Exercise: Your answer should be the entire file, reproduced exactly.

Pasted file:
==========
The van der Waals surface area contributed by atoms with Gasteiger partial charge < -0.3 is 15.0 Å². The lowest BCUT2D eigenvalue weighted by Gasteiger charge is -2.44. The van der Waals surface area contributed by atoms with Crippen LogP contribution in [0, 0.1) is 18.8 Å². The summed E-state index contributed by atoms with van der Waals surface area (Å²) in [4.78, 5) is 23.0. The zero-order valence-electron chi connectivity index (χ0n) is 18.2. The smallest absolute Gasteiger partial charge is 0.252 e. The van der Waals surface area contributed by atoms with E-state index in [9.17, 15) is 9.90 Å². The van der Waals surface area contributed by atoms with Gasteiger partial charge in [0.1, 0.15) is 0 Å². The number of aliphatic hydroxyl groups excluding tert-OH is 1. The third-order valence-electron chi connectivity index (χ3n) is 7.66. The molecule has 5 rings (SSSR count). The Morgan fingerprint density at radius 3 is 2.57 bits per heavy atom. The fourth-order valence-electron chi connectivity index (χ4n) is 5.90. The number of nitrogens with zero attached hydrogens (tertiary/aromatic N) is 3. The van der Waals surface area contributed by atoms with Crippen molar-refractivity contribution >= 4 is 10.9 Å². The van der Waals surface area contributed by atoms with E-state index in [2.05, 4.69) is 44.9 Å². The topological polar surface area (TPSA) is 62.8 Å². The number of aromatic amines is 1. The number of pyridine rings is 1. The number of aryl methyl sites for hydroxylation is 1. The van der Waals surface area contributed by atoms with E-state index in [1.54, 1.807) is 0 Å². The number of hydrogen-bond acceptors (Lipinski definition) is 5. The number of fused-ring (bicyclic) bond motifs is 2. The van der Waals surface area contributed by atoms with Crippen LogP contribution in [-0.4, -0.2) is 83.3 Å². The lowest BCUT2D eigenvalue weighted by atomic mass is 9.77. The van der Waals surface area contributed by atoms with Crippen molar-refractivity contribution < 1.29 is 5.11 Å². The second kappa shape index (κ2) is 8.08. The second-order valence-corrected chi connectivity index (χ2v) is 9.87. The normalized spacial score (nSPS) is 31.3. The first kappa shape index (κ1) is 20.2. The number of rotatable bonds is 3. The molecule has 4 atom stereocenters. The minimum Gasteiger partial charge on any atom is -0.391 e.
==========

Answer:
The van der Waals surface area contributed by atoms with Gasteiger partial charge < -0.3 is 15.0 Å². The lowest BCUT2D eigenvalue weighted by Gasteiger charge is -2.44. The van der Waals surface area contributed by atoms with Crippen LogP contribution in [0, 0.1) is 18.8 Å². The summed E-state index contributed by atoms with van der Waals surface area (Å²) in [4.78, 5) is 23.0. The zero-order valence-electron chi connectivity index (χ0n) is 18.2. The smallest absolute Gasteiger partial charge is 0.252 e. The van der Waals surface area contributed by atoms with E-state index in [9.17, 15) is 9.90 Å². The van der Waals surface area contributed by atoms with Gasteiger partial charge in [0.1, 0.15) is 0 Å². The number of aliphatic hydroxyl groups excluding tert-OH is 1. The third-order valence-electron chi connectivity index (χ3n) is 7.66. The molecule has 5 rings (SSSR count). The Morgan fingerprint density at radius 3 is 2.57 bits per heavy atom. The fourth-order valence-electron chi connectivity index (χ4n) is 5.90. The number of nitrogens with zero attached hydrogens (tertiary/aromatic N) is 3. The van der Waals surface area contributed by atoms with Crippen molar-refractivity contribution >= 4 is 10.9 Å². The van der Waals surface area contributed by atoms with E-state index in [2.05, 4.69) is 44.9 Å². The topological polar surface area (TPSA) is 62.8 Å². The number of aromatic amines is 1. The number of pyridine rings is 1. The number of aryl methyl sites for hydroxylation is 1. The van der Waals surface area contributed by atoms with E-state index in [1.54, 1.807) is 0 Å². The number of hydrogen-bond acceptors (Lipinski definition) is 5. The number of fused-ring (bicyclic) bond motifs is 2. The van der Waals surface area contributed by atoms with Crippen LogP contribution in [-0.4, -0.2) is 83.3 Å². The lowest BCUT2D eigenvalue weighted by atomic mass is 9.77. The van der Waals surface area contributed by atoms with Crippen molar-refractivity contribution < 1.29 is 5.11 Å². The second kappa shape index (κ2) is 8.08. The second-order valence-corrected chi connectivity index (χ2v) is 9.87. The normalized spacial score (nSPS) is 31.3. The first kappa shape index (κ1) is 20.2. The number of rotatable bonds is 3. The molecule has 4 atom stereocenters. The minimum Gasteiger partial charge on any atom is -0.391 e.